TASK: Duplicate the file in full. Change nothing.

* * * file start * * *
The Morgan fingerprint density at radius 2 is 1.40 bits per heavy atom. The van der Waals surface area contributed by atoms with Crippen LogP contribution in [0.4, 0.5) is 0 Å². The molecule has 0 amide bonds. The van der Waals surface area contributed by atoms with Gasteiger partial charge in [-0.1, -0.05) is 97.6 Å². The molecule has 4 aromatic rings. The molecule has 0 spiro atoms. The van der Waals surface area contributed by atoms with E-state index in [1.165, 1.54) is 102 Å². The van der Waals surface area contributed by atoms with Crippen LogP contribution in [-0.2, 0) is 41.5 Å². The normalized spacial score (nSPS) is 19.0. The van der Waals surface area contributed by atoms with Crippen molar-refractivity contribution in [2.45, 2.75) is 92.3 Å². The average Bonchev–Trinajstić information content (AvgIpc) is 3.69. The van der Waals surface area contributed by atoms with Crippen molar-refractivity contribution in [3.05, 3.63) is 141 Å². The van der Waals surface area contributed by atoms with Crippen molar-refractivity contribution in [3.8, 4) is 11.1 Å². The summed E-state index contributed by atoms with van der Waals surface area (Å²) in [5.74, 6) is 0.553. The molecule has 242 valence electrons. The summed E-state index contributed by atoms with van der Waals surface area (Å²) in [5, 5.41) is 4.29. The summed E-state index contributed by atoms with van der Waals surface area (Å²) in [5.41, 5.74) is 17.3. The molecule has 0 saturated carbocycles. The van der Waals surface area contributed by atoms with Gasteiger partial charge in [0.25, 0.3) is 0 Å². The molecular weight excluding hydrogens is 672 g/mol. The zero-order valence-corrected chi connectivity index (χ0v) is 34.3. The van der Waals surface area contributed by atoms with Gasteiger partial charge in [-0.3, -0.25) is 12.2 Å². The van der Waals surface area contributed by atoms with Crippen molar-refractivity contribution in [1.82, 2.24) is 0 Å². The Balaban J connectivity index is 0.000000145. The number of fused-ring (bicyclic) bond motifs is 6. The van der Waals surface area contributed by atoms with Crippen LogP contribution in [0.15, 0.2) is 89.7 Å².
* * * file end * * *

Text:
The Morgan fingerprint density at radius 2 is 1.40 bits per heavy atom. The van der Waals surface area contributed by atoms with Crippen LogP contribution in [0.4, 0.5) is 0 Å². The molecule has 0 amide bonds. The van der Waals surface area contributed by atoms with Gasteiger partial charge in [-0.1, -0.05) is 97.6 Å². The molecule has 4 aromatic rings. The molecule has 0 spiro atoms. The van der Waals surface area contributed by atoms with E-state index in [1.165, 1.54) is 102 Å². The van der Waals surface area contributed by atoms with Crippen LogP contribution in [-0.2, 0) is 41.5 Å². The normalized spacial score (nSPS) is 19.0. The van der Waals surface area contributed by atoms with Crippen molar-refractivity contribution in [2.45, 2.75) is 92.3 Å². The average Bonchev–Trinajstić information content (AvgIpc) is 3.69. The van der Waals surface area contributed by atoms with Crippen molar-refractivity contribution in [3.05, 3.63) is 141 Å². The van der Waals surface area contributed by atoms with Crippen molar-refractivity contribution in [3.8, 4) is 11.1 Å². The summed E-state index contributed by atoms with van der Waals surface area (Å²) in [5.74, 6) is 0.553. The molecule has 242 valence electrons. The summed E-state index contributed by atoms with van der Waals surface area (Å²) in [5, 5.41) is 4.29. The summed E-state index contributed by atoms with van der Waals surface area (Å²) in [5.41, 5.74) is 17.3. The molecule has 0 saturated carbocycles. The van der Waals surface area contributed by atoms with Gasteiger partial charge in [0.25, 0.3) is 0 Å². The molecular weight excluding hydrogens is 672 g/mol. The zero-order valence-corrected chi connectivity index (χ0v) is 34.3. The van der Waals surface area contributed by atoms with Gasteiger partial charge in [-0.3, -0.25) is 12.2 Å². The van der Waals surface area contributed by atoms with Crippen molar-refractivity contribution in [1.82, 2.24) is 0 Å². The Balaban J connectivity index is 0.000000145. The number of fused-ring (bicyclic) bond motifs is 6. The van der Waals surface area contributed by atoms with Crippen LogP contribution in [0.15, 0.2) is 89.7 Å².